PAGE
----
Timberland Makes Some Progress on Cutting GHGs While Growing Sales
<p>Emissions ticked up 11 percent in the second quarter at Timberland, a period in which revenue climbed 27 percent.</p>
It's a good sign when business activity picks up and revenues climb, particularly after the economic roller coaster we've ridden the last few years.
Unfortunately, business growth usually means greenhouse gas emissions will grow, too. That's a sober reality even the most green-minded companies must confront.
Case in point: Timberland released its quarterly earnings today, revealing that greenhouse gas emissions ticked up 11 percent in the second quarter of 2011, largely due to increases in air travel and the company's decision to stop buying carbon offsets for its Smartwool operations.
At the same time, Timberland's revenue soared 27 percent in Q2, showing that the company is finding some success in decoupling emissions from business growth. A slight increase in green power purchases -- 14.4 percent in Q2, compared to 12.68 percent in 2010 -- helped.
Timberland expects business to keep growing this year. With its planned efficiency projects and renewable energy purchases, Timberland hopes it can keep emissions static in 2011, relative to 2010 levels.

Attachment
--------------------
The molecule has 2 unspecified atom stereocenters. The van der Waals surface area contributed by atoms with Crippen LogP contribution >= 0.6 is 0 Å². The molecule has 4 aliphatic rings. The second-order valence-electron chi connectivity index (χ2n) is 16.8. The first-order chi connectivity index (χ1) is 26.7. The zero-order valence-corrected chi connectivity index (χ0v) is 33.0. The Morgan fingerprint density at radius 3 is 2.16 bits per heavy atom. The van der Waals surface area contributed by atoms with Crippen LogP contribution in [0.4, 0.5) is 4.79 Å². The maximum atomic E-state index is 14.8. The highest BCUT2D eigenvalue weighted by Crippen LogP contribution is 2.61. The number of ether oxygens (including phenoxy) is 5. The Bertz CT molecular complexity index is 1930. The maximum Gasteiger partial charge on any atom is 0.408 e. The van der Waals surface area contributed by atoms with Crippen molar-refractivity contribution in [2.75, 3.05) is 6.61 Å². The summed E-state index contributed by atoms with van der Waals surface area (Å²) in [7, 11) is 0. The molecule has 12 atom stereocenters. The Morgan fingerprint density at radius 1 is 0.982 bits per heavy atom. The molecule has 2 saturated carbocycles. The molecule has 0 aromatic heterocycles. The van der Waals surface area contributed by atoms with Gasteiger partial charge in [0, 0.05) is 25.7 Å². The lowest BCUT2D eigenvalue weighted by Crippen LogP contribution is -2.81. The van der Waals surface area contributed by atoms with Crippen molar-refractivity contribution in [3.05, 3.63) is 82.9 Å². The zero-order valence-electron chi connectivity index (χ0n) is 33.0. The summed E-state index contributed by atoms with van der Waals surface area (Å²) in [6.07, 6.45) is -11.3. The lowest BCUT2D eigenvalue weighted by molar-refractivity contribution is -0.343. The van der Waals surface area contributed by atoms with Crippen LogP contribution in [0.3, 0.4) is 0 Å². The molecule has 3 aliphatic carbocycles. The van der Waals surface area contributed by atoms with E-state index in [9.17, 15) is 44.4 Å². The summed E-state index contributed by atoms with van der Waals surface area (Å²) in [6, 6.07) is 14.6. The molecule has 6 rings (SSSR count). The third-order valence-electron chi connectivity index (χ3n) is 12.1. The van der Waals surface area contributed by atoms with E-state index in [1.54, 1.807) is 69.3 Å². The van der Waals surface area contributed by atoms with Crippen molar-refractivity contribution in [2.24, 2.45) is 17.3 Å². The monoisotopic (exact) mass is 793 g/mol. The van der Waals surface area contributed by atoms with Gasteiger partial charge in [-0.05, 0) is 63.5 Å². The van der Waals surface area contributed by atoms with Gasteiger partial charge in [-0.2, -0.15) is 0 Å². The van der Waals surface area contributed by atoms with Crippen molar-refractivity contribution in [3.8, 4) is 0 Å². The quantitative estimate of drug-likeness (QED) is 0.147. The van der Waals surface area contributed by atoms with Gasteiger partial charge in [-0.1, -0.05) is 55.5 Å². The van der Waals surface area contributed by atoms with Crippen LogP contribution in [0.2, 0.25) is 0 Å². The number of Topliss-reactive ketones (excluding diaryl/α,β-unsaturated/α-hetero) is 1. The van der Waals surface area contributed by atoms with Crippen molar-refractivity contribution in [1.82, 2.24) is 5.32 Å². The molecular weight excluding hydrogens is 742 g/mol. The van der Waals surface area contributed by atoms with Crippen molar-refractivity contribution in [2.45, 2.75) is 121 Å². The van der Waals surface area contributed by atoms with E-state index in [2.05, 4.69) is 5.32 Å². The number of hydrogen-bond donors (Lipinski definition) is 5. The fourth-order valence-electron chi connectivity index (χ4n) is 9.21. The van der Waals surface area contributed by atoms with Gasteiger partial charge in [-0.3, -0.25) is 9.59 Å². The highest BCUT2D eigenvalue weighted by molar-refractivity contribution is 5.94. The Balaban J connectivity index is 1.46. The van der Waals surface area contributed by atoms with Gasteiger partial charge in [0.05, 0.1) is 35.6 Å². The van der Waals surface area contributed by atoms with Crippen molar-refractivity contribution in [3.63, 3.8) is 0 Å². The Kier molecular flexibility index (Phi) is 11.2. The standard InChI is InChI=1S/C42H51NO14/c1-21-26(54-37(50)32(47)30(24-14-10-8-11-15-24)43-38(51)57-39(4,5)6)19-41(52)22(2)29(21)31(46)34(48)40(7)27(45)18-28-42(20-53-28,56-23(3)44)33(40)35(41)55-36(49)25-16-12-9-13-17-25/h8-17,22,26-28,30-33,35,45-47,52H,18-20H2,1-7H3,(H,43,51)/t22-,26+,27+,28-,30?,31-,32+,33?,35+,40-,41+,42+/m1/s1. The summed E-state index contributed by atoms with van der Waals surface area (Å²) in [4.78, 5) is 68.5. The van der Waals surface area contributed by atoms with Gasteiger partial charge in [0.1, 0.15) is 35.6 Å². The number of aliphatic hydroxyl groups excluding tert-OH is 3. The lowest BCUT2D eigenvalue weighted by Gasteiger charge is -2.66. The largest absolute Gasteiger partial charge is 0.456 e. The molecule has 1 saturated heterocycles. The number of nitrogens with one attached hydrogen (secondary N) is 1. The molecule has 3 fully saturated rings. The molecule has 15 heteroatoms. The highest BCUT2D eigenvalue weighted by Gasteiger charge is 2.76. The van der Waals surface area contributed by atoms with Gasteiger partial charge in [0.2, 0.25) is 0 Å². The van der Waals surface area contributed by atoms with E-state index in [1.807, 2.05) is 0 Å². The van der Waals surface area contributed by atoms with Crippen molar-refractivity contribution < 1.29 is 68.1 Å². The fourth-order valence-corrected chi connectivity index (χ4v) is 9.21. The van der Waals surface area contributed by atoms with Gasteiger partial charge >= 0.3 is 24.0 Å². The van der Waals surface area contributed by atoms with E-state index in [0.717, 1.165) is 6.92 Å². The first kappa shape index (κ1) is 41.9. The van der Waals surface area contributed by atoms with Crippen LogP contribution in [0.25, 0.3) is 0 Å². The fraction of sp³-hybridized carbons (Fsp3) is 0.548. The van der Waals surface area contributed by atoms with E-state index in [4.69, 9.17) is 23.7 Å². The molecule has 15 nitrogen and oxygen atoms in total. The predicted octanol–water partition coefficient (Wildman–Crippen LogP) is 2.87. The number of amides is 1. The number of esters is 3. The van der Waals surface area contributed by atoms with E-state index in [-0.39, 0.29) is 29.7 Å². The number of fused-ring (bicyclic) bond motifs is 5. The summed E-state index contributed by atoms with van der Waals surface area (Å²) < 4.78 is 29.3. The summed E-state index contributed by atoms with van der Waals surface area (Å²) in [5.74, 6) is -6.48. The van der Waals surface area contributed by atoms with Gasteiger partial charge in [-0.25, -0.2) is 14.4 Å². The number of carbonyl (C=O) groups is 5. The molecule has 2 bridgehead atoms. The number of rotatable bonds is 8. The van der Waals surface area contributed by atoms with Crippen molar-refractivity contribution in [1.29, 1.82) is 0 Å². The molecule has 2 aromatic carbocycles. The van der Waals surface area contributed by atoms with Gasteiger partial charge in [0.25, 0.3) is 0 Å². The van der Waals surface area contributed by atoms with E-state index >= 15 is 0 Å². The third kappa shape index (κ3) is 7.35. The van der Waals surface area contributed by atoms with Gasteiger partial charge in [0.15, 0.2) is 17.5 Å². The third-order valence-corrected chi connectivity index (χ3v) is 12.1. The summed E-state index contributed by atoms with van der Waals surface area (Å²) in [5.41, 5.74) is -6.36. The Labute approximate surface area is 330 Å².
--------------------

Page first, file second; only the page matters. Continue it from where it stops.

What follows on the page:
Timberland, which has long been lauded for its work to reduce supply chain impacts and its non-financial reporting practices, recently pushed back a few climate change-related targets. The company slashed its emissions by 38 percent between 2006 and 2010, a significant achievement but one that fell short of its 50 percent reduction goal. It decided to push back that 50 percent goal to 2015, a period during which it intends to expand its international presence.
Timberland also extended and reduced its 2010 percent green power purchasing goal, from 39 percent by 2010 (it achieved 12.95 percent) to 30 percent by 2015.
We'll have to wait and see if Timberland will be able to pull off a feat many companies have been trying to achieve for years: growing the bottom line without growing its carbon footprint. If a company as progressive as Timberland can't do it, well, it's hard to see how more mainstream companies can either, at least in the short-term future.
Image CC licensed by Flickr user IvanWalsh.com.